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  1. 1. Time Management BY: NEHA SHARMA
  2. 2. Time Management 1 The Present 2 86,400 3 Tick When I Should Tock? 4 Pacing 5 Take the Offensive With a Planner 6 Be Realistic in your Expectations 7 Is The Jar Full? 8 Conclusion
  3. 3. The Present
  4. 4. The Present Yesterday is History Tomorrow’s a Mystery But Today is a Gift That’s Why They Call it The Present
  5. 5. Time is a Non Renewable Resource Once it is gone, it is gone. You will never see this moment again.
  6. 6. A Fordham University Study of first year students found the following: – On weekdays students spent TWICE as much time on leisure activities as on studying. – On weekends students spent SIX TIMES as much time on leisure activities as on studying.
  7. 7. What’s your “LQ” Leisure Quotient?  Sometimes we just don’t realize how much time we spent in non productive ways.  Here are some examples of leisure: – Visiting between classes – Listening to CD’s – Watching tv – Daydreaming  What others can you think of?
  8. 8. Finding your LQ  For the next week, keep a close record each day of how much time you spend on leisure activities.  Divide this number by 960* minutes to get your “LQ”. – *960 minutes equals 16 waking hours per day. – Leisure activities are important to help you recharge, but too much can be detrimental.
  9. 9. 86,400
  10. 10. 2. Eighty Six Thousand Four Hundred  Picture this: – Each day a bank deposits $86,400 in your checking account. – There’s just one catch. – You have to spend it all in one day. – You can’t carry over any money to the next day.
  11. 11. What would you do?  DUH?  You’d spend it all, Right?
  12. 12. 24 hours per day X 60 minutes per hour X 60 seconds per minute = 86,400 Seconds
  13. 13. Every Second Counts  Spend every second in an efficient and productive way  If you fail to use the day’s deposits, the loss is yours.
  14. 14. To Realize the Value of:  ONE YEAR, ask a student who failed a grade.  ONE MONTH, ask a mother who gave birth to a premature baby.  ONE WEEK, ask the editor of a weekly newspaper.  ONE DAY, ask a daily wage laborer with kids to feed.  ONE HOUR, ask the lovers who are waiting to meet.  ONE MINUTE, ask a person who missed the train.  ONE SECOND, ask a person who just avoided an accident.  ONE MILLISECOND, ask the person who won a silver medal in the Olympics.
  15. 15. Tick When I Should Tock?
  16. 16. 3. Am I trying to Tick when my Body Wants to Tock? Circadian Rhythms Circadian rhythms are internal biological clocks that regulate many functions and activities, including sleep, temperature, metabolism, alertness, blood pressure, heart rate and hormone levels and immunities. About every 24 hours our bodies cycle through metabolic and chemical changes. These Circadian Rhythms are reset by sunlight each morning. Whether you are a “Morning Person” or a “Night Owl” is determined by these cycles.
  17. 17. Maximize your Efficiency Work With Your Body Cycles-not Against Them  If we learn to listen to our bodies, we can work with these natural rhythms instead of fighting them.  We can make more efficient use of our time by scheduling certain activities at certain times of the day.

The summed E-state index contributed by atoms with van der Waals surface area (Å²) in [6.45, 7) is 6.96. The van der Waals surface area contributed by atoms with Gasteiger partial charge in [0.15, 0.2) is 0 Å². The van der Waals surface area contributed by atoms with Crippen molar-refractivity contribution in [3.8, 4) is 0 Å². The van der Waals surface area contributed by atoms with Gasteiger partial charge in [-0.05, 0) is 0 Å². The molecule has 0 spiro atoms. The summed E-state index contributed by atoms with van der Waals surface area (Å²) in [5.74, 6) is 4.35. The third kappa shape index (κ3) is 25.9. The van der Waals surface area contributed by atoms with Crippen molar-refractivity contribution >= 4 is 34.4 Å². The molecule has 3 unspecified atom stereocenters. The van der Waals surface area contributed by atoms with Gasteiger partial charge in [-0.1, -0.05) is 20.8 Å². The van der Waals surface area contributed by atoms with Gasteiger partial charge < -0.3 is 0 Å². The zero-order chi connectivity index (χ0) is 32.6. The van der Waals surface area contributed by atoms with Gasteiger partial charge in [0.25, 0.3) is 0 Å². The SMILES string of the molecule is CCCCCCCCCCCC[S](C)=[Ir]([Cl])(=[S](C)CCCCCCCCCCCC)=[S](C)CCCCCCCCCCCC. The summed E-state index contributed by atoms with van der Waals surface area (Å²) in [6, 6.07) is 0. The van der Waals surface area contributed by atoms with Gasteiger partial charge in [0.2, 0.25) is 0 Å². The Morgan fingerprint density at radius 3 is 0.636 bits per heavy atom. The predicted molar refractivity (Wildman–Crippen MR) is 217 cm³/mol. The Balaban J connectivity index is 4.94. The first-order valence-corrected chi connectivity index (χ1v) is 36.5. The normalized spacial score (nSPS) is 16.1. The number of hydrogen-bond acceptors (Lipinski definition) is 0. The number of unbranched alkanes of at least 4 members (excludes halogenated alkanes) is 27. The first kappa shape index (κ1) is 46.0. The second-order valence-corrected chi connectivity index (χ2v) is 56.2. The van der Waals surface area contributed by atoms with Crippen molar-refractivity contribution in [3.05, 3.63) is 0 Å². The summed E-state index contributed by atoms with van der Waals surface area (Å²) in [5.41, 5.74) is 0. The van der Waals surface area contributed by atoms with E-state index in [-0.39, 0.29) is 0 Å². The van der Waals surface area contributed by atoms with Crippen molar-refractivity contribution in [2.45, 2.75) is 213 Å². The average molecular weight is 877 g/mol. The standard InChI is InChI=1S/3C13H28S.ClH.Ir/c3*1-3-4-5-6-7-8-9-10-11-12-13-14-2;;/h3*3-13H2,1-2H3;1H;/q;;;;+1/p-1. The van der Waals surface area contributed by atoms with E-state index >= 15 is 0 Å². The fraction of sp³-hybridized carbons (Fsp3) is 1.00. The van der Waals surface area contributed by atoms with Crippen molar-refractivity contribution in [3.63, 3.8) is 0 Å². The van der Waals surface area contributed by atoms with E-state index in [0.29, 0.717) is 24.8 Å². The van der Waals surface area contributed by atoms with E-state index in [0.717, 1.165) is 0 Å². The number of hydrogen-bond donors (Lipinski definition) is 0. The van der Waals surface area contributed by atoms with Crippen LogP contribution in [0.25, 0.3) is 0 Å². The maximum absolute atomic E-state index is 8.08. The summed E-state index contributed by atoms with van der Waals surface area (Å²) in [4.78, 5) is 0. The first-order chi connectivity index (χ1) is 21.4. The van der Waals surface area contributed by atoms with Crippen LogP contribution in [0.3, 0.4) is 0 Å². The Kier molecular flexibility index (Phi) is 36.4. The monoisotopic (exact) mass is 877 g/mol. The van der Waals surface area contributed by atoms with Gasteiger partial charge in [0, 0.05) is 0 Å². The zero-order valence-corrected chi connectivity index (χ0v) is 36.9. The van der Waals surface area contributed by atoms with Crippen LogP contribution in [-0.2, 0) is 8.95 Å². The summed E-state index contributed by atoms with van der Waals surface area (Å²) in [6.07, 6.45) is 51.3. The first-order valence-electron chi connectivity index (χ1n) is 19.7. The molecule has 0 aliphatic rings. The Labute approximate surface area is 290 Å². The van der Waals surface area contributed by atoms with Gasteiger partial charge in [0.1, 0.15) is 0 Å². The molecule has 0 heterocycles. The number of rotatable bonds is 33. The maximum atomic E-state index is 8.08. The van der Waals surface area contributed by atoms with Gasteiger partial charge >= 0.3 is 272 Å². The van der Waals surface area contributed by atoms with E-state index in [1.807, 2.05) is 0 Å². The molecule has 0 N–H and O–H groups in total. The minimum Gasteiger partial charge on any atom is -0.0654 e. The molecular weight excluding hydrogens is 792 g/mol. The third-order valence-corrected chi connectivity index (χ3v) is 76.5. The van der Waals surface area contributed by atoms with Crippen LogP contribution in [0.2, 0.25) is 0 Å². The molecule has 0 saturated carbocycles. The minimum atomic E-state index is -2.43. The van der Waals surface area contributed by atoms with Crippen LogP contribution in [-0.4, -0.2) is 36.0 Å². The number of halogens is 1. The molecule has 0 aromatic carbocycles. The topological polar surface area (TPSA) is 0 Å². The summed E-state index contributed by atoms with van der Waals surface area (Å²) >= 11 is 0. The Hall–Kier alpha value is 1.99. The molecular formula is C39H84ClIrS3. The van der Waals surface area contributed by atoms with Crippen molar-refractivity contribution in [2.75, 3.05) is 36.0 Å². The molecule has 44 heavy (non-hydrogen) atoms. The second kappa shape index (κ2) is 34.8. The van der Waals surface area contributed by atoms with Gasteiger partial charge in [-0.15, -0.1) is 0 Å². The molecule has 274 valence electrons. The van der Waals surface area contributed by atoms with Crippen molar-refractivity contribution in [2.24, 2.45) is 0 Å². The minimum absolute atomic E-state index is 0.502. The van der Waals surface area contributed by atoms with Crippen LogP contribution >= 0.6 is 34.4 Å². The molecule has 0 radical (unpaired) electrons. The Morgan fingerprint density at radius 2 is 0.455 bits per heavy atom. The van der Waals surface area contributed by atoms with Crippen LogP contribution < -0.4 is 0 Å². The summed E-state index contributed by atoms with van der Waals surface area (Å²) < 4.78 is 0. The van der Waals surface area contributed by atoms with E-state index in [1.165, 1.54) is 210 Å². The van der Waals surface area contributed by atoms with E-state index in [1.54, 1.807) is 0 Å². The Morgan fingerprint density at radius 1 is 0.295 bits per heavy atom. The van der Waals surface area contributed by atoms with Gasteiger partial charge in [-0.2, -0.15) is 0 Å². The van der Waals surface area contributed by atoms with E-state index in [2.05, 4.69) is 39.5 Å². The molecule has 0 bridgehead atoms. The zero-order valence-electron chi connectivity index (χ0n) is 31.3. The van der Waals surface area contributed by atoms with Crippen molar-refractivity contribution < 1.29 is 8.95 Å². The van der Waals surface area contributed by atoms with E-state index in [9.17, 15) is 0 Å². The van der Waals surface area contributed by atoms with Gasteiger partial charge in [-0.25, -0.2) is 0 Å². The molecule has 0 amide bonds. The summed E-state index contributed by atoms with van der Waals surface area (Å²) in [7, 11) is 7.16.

18. 18. Cognitive Tasks 8am - 12 noon* Cognitive, or mental, tasks such as reading, calculating, and problem solving are performed most efficiently in the morning. *If you are a Night Owl, shift these times about 3-4 hours later in the day.
  19. 19. Short term memory 6 am - 10 am Short term memory tasks such as last minute reviewing for tests are best performed early in the morning. *If you are a Night Owl, shift these times about 3-4 hours later in the day.
  20. 20. Long term memory 1 pm - 4pm* *If you are a Night Owl, shift these times about 3-4 hours later in the day. Longer term Memory tasks such as memorizing speeches and information for application are best performed in the afternoon.
  21. 21. Manual Dexterity 2 pm to 6 pm* You are most efficient at tasks involving the use of your hands such as keyboarding and carpentry in the afternoon and early evening. *If you are a Night Owl, shift these times about 3-4 hours later in the day.
  22. 22. Physical Workouts 4 pm to 9 pm * Because of Circadian Rhythms it is best to engage in physical activity in the evening when your large muscle coordination is at its peak. Studies show you will perceive the workout to be easier in the evening. Exercising about 5 hours before bedtime improves the quality of sleep. *If you are a Night Owl, shift these times about 3-4 hours later in the day.
  23. 23. Student Lag, aka Jet Lag Are you creating the equivalent of jet lag by keeping an inconsistent sleep schedule? Answer the following questions to find out.
  24. 24. Do you Suffer from Student Jet Lag? Do you get up at about the the same time each morning? Yes___No____ Do you wake up without an alarm most mornings? Yes___No____ Do you almost always get 7-9 hours of sleep per night? Yes___No____
  25. 25. Student Jet Lag  If you answered no to any of the questions, you are compromising your body’s efficiency.